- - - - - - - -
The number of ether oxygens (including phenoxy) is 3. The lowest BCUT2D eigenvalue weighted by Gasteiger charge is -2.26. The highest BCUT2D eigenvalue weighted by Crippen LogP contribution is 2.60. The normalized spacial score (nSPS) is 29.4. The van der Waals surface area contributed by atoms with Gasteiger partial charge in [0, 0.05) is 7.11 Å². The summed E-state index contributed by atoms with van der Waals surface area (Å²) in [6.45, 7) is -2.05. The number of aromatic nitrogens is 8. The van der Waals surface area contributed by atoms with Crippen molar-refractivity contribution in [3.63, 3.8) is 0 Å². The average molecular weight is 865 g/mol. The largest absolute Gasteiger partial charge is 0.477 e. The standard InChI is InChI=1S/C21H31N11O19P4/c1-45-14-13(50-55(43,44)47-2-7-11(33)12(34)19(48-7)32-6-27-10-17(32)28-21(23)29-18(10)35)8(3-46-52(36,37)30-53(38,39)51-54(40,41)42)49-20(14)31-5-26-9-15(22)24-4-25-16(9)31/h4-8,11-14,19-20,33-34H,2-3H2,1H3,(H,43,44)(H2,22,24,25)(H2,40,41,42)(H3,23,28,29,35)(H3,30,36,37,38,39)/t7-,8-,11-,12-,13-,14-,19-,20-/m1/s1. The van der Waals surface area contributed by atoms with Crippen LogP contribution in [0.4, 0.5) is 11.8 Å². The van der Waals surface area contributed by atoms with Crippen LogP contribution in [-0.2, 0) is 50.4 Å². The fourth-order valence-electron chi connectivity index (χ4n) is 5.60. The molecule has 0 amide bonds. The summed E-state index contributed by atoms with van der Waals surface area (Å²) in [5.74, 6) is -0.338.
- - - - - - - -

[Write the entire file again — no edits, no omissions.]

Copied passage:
The number of ether oxygens (including phenoxy) is 3. The lowest BCUT2D eigenvalue weighted by Gasteiger charge is -2.26. The highest BCUT2D eigenvalue weighted by Crippen LogP contribution is 2.60. The normalized spacial score (nSPS) is 29.4. The van der Waals surface area contributed by atoms with Gasteiger partial charge in [0, 0.05) is 7.11 Å². The summed E-state index contributed by atoms with van der Waals surface area (Å²) in [6.45, 7) is -2.05. The number of aromatic nitrogens is 8. The van der Waals surface area contributed by atoms with Crippen molar-refractivity contribution in [3.63, 3.8) is 0 Å². The average molecular weight is 865 g/mol. The largest absolute Gasteiger partial charge is 0.477 e. The standard InChI is InChI=1S/C21H31N11O19P4/c1-45-14-13(50-55(43,44)47-2-7-11(33)12(34)19(48-7)32-6-27-10-17(32)28-21(23)29-18(10)35)8(3-46-52(36,37)30-53(38,39)51-54(40,41)42)49-20(14)31-5-26-9-15(22)24-4-25-16(9)31/h4-8,11-14,19-20,33-34H,2-3H2,1H3,(H,43,44)(H2,22,24,25)(H2,40,41,42)(H3,23,28,29,35)(H3,30,36,37,38,39)/t7-,8-,11-,12-,13-,14-,19-,20-/m1/s1. The van der Waals surface area contributed by atoms with Crippen LogP contribution in [0.4, 0.5) is 11.8 Å². The van der Waals surface area contributed by atoms with Crippen LogP contribution in [-0.2, 0) is 50.4 Å². The fourth-order valence-electron chi connectivity index (χ4n) is 5.60. The molecule has 0 amide bonds. The summed E-state index contributed by atoms with van der Waals surface area (Å²) in [5.74, 6) is -0.338.